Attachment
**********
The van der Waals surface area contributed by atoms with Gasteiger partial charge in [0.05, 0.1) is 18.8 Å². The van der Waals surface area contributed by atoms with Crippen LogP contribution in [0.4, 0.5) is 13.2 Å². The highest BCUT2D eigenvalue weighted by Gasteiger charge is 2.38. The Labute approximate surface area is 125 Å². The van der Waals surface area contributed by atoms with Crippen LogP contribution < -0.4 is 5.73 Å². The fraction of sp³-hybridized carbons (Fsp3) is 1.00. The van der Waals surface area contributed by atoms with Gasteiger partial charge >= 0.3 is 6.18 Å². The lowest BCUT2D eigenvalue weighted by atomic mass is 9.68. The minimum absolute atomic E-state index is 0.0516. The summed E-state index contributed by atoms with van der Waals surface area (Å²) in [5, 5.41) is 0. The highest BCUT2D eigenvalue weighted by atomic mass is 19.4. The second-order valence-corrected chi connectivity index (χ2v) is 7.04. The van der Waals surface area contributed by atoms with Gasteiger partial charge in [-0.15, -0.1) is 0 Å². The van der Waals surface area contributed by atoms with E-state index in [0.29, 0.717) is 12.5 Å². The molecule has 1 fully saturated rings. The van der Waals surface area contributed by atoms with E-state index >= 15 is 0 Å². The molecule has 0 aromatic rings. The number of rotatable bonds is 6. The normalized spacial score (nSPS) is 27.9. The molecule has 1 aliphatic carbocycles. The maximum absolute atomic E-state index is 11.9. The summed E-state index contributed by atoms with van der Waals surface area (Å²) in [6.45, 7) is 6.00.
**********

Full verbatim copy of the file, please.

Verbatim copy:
The van der Waals surface area contributed by atoms with Gasteiger partial charge in [0.05, 0.1) is 18.8 Å². The van der Waals surface area contributed by atoms with Crippen LogP contribution in [0.4, 0.5) is 13.2 Å². The highest BCUT2D eigenvalue weighted by Gasteiger charge is 2.38. The Labute approximate surface area is 125 Å². The van der Waals surface area contributed by atoms with Crippen LogP contribution < -0.4 is 5.73 Å². The fraction of sp³-hybridized carbons (Fsp3) is 1.00. The van der Waals surface area contributed by atoms with Gasteiger partial charge >= 0.3 is 6.18 Å². The lowest BCUT2D eigenvalue weighted by atomic mass is 9.68. The minimum absolute atomic E-state index is 0.0516. The summed E-state index contributed by atoms with van der Waals surface area (Å²) in [5, 5.41) is 0. The highest BCUT2D eigenvalue weighted by atomic mass is 19.4. The second-order valence-corrected chi connectivity index (χ2v) is 7.04. The van der Waals surface area contributed by atoms with Gasteiger partial charge in [-0.15, -0.1) is 0 Å². The van der Waals surface area contributed by atoms with E-state index in [0.29, 0.717) is 12.5 Å². The molecule has 1 fully saturated rings. The van der Waals surface area contributed by atoms with E-state index >= 15 is 0 Å². The molecule has 0 aromatic rings. The number of rotatable bonds is 6. The normalized spacial score (nSPS) is 27.9. The molecule has 1 aliphatic carbocycles. The maximum absolute atomic E-state index is 11.9. The summed E-state index contributed by atoms with van der Waals surface area (Å²) in [6.45, 7) is 6.00.